Kareem rechecking the Catholic rebellion rules and probably thinking: you've got to be kidding me...
This is it - life or death in one roll.
Two hits. Boom! Spain (Jeff) wins! Elizabeth I was killed, and a Catholic king ascended to the throne. We hadn't even completed the third round. I had expected we would play one or two more rounds. At this stage, many of us were close to 20VP, so it was quite likely someone would hit 25VP in Round 4. On BGG the consensus seemed to be that the game normally lasts 4 or 5 rounds, and rarely went on to the 6th or 7th round.
To summarise our session, one sentence: Nobody expects the Spanish Inquisition!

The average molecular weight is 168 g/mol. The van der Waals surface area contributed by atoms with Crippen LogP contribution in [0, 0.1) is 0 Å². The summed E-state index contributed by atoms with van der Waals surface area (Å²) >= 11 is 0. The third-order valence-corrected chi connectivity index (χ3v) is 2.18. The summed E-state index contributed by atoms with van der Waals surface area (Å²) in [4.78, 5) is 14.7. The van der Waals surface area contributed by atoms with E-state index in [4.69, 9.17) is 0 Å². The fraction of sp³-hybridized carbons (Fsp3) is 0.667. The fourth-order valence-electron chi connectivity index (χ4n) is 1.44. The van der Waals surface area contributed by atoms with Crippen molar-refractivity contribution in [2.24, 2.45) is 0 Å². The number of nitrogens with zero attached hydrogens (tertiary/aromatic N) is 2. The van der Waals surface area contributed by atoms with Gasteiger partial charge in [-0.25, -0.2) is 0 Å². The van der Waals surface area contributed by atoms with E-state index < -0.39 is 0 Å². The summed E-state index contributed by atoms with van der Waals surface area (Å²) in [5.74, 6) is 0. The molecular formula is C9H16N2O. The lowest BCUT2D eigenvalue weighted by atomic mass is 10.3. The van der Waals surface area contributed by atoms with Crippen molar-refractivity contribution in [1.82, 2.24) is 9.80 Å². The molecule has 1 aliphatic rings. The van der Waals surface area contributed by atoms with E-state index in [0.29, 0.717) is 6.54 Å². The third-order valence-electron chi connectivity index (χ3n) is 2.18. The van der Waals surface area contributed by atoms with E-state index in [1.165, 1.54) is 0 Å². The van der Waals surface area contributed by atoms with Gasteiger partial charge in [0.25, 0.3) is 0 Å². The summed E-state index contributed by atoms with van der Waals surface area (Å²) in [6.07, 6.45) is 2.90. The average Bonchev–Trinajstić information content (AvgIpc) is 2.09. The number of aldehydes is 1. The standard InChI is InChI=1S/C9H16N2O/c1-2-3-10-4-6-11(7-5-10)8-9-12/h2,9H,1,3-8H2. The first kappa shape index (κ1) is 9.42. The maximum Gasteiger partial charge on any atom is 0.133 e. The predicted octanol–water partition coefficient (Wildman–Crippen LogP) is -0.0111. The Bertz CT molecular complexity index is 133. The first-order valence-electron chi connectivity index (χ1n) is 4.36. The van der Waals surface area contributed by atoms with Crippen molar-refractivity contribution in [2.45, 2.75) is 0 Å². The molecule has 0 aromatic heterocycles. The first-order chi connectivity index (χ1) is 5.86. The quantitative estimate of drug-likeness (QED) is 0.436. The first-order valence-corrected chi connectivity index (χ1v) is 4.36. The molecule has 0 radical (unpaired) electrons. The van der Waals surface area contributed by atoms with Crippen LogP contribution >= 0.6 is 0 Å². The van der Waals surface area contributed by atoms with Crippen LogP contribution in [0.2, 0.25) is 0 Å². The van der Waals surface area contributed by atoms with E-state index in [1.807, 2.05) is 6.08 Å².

I had a great day playing Virgin Queen. It's a game that requires much effort and commitment, but I think it's worthwhile. You feel like you've lived through history. Similar to Here I Stand, there is some luck element, and sometimes you just have to accept fate. You can strategise, you can use diplomacy to your advantage, you can do all sorts of preparation, but sometimes bad luck just strikes and you can't help it. That sounds scary, considering how much investment the game requires. So much good work put in, and you lose because of a die roll? Wouldn't that make all the meticulous scheming and careful preparation meaningless? I think the game still gives you plenty of opportunities to mitigate luck and to position yourself to benefit from events and other players' actions. It's all about how much risk you want to take and how you want to allocate your resources. Just like in real life, there is no 100% guarantee. This is what makes the game exciting. This is what makes it feel epic. You are caught in the chaos and wonder of a turbulent and fast-changing age. You do your best, and hope for the best, as your witness events unfold and heroes emerge. In my conflict with Heng (the Ottomans), I felt I had done all the preparation I could, and went in with an advantage. Unfortunately things didn't go as I had hoped, and that was beyond my control. One thing I was thankful for was in most cases you don't lose VP's gained. Losing keys will cost you VP's, but most other VP's are permanent. So even if you suffer a setback, you don't go into a downward spiral with no hope of recovering. You just need to find ways to resume scoring VP's, and pick up from where you left off.